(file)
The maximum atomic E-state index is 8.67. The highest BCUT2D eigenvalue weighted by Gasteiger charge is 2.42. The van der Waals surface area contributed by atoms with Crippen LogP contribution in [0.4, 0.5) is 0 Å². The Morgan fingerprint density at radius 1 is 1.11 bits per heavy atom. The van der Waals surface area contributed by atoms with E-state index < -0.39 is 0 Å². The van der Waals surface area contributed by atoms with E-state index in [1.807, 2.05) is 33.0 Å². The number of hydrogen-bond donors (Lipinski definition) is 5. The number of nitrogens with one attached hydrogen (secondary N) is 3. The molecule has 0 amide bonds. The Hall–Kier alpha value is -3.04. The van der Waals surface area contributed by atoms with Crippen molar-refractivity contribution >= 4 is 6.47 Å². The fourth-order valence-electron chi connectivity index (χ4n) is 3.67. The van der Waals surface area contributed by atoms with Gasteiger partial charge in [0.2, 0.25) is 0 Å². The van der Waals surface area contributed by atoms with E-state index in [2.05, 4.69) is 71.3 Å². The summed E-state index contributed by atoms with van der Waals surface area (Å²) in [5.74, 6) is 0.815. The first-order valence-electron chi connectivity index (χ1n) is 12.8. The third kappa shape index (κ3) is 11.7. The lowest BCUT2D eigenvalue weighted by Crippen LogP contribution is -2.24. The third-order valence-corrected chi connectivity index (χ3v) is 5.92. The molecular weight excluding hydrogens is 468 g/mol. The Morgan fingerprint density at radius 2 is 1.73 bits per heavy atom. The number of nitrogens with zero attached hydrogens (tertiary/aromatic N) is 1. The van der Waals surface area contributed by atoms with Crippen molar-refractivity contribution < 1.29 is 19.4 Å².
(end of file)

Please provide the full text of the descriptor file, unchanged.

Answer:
The maximum atomic E-state index is 8.67. The highest BCUT2D eigenvalue weighted by Gasteiger charge is 2.42. The van der Waals surface area contributed by atoms with Crippen LogP contribution in [0.4, 0.5) is 0 Å². The Morgan fingerprint density at radius 1 is 1.11 bits per heavy atom. The van der Waals surface area contributed by atoms with E-state index < -0.39 is 0 Å². The van der Waals surface area contributed by atoms with E-state index in [1.807, 2.05) is 33.0 Å². The number of hydrogen-bond donors (Lipinski definition) is 5. The number of nitrogens with one attached hydrogen (secondary N) is 3. The molecule has 0 amide bonds. The Hall–Kier alpha value is -3.04. The van der Waals surface area contributed by atoms with Crippen molar-refractivity contribution >= 4 is 6.47 Å². The fourth-order valence-electron chi connectivity index (χ4n) is 3.67. The van der Waals surface area contributed by atoms with Gasteiger partial charge in [0.2, 0.25) is 0 Å². The van der Waals surface area contributed by atoms with E-state index in [2.05, 4.69) is 71.3 Å². The summed E-state index contributed by atoms with van der Waals surface area (Å²) in [5.74, 6) is 0.815. The first-order valence-electron chi connectivity index (χ1n) is 12.8. The third kappa shape index (κ3) is 11.7. The lowest BCUT2D eigenvalue weighted by Crippen LogP contribution is -2.24. The third-order valence-corrected chi connectivity index (χ3v) is 5.92. The molecular weight excluding hydrogens is 468 g/mol. The Morgan fingerprint density at radius 2 is 1.73 bits per heavy atom. The number of nitrogens with zero attached hydrogens (tertiary/aromatic N) is 1. The van der Waals surface area contributed by atoms with Crippen molar-refractivity contribution < 1.29 is 19.4 Å².